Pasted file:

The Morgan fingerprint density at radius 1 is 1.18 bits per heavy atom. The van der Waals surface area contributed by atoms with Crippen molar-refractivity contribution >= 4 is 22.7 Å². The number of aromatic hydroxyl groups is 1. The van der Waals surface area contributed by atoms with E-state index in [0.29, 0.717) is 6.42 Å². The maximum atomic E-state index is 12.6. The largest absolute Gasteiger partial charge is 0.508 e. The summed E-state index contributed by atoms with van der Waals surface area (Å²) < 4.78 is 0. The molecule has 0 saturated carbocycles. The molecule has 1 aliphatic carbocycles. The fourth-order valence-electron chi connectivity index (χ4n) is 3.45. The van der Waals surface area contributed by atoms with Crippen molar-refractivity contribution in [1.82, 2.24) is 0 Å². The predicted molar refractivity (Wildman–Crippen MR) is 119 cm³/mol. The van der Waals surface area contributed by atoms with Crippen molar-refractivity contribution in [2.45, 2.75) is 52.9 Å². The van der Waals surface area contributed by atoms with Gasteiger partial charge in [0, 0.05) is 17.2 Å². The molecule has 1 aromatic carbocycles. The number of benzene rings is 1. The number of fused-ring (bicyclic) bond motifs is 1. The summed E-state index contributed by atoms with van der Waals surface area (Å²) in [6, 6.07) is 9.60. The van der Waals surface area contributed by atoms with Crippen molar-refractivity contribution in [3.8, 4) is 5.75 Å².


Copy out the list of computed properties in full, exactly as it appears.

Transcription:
The Morgan fingerprint density at radius 1 is 1.18 bits per heavy atom. The van der Waals surface area contributed by atoms with Crippen molar-refractivity contribution >= 4 is 22.7 Å². The number of aromatic hydroxyl groups is 1. The van der Waals surface area contributed by atoms with E-state index in [0.29, 0.717) is 6.42 Å². The maximum atomic E-state index is 12.6. The largest absolute Gasteiger partial charge is 0.508 e. The summed E-state index contributed by atoms with van der Waals surface area (Å²) < 4.78 is 0. The molecule has 0 saturated carbocycles. The molecule has 1 aliphatic carbocycles. The fourth-order valence-electron chi connectivity index (χ4n) is 3.45. The van der Waals surface area contributed by atoms with Crippen molar-refractivity contribution in [1.82, 2.24) is 0 Å². The predicted molar refractivity (Wildman–Crippen MR) is 119 cm³/mol. The van der Waals surface area contributed by atoms with Crippen molar-refractivity contribution in [2.45, 2.75) is 52.9 Å². The van der Waals surface area contributed by atoms with Gasteiger partial charge in [0, 0.05) is 17.2 Å². The molecule has 1 aromatic carbocycles. The number of benzene rings is 1. The number of fused-ring (bicyclic) bond motifs is 1. The summed E-state index contributed by atoms with van der Waals surface area (Å²) in [6, 6.07) is 9.60. The van der Waals surface area contributed by atoms with Crippen molar-refractivity contribution in [3.8, 4) is 5.75 Å².